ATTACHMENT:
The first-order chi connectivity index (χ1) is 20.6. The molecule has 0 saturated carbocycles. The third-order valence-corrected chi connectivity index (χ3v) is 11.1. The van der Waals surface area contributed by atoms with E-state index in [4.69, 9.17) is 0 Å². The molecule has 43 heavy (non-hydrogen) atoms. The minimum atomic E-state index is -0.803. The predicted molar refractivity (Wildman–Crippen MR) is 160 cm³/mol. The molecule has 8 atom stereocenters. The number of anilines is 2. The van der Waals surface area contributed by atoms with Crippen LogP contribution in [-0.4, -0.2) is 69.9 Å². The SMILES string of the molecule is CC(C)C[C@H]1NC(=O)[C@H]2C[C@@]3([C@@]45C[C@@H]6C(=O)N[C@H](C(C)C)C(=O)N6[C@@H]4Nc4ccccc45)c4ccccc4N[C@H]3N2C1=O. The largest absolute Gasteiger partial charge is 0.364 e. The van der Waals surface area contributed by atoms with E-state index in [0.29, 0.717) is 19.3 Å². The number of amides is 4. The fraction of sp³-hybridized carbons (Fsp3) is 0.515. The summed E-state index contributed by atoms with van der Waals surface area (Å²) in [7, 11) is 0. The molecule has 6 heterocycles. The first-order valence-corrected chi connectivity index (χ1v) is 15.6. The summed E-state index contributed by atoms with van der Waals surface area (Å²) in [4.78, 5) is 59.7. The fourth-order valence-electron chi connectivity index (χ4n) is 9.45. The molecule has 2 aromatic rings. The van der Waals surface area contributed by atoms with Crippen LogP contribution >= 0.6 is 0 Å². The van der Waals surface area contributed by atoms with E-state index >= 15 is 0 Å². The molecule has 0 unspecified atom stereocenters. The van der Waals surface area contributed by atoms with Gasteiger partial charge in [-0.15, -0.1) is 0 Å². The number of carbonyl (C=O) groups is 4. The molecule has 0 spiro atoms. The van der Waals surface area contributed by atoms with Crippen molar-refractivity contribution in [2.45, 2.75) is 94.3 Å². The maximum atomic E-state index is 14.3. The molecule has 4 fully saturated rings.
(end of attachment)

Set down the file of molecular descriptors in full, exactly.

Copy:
The first-order chi connectivity index (χ1) is 20.6. The molecule has 0 saturated carbocycles. The third-order valence-corrected chi connectivity index (χ3v) is 11.1. The van der Waals surface area contributed by atoms with E-state index in [4.69, 9.17) is 0 Å². The molecule has 43 heavy (non-hydrogen) atoms. The minimum atomic E-state index is -0.803. The predicted molar refractivity (Wildman–Crippen MR) is 160 cm³/mol. The molecule has 8 atom stereocenters. The number of anilines is 2. The van der Waals surface area contributed by atoms with Crippen LogP contribution in [-0.4, -0.2) is 69.9 Å². The SMILES string of the molecule is CC(C)C[C@H]1NC(=O)[C@H]2C[C@@]3([C@@]45C[C@@H]6C(=O)N[C@H](C(C)C)C(=O)N6[C@@H]4Nc4ccccc45)c4ccccc4N[C@H]3N2C1=O. The largest absolute Gasteiger partial charge is 0.364 e. The van der Waals surface area contributed by atoms with E-state index in [0.29, 0.717) is 19.3 Å². The number of amides is 4. The fraction of sp³-hybridized carbons (Fsp3) is 0.515. The summed E-state index contributed by atoms with van der Waals surface area (Å²) in [7, 11) is 0. The molecule has 6 heterocycles. The first-order valence-corrected chi connectivity index (χ1v) is 15.6. The summed E-state index contributed by atoms with van der Waals surface area (Å²) in [4.78, 5) is 59.7. The fourth-order valence-electron chi connectivity index (χ4n) is 9.45. The molecule has 2 aromatic rings. The van der Waals surface area contributed by atoms with Crippen LogP contribution >= 0.6 is 0 Å². The van der Waals surface area contributed by atoms with E-state index >= 15 is 0 Å². The molecule has 0 unspecified atom stereocenters. The van der Waals surface area contributed by atoms with Gasteiger partial charge in [-0.15, -0.1) is 0 Å². The number of carbonyl (C=O) groups is 4. The molecule has 0 spiro atoms. The van der Waals surface area contributed by atoms with Crippen molar-refractivity contribution in [2.45, 2.75) is 94.3 Å². The maximum atomic E-state index is 14.3. The molecule has 4 fully saturated rings.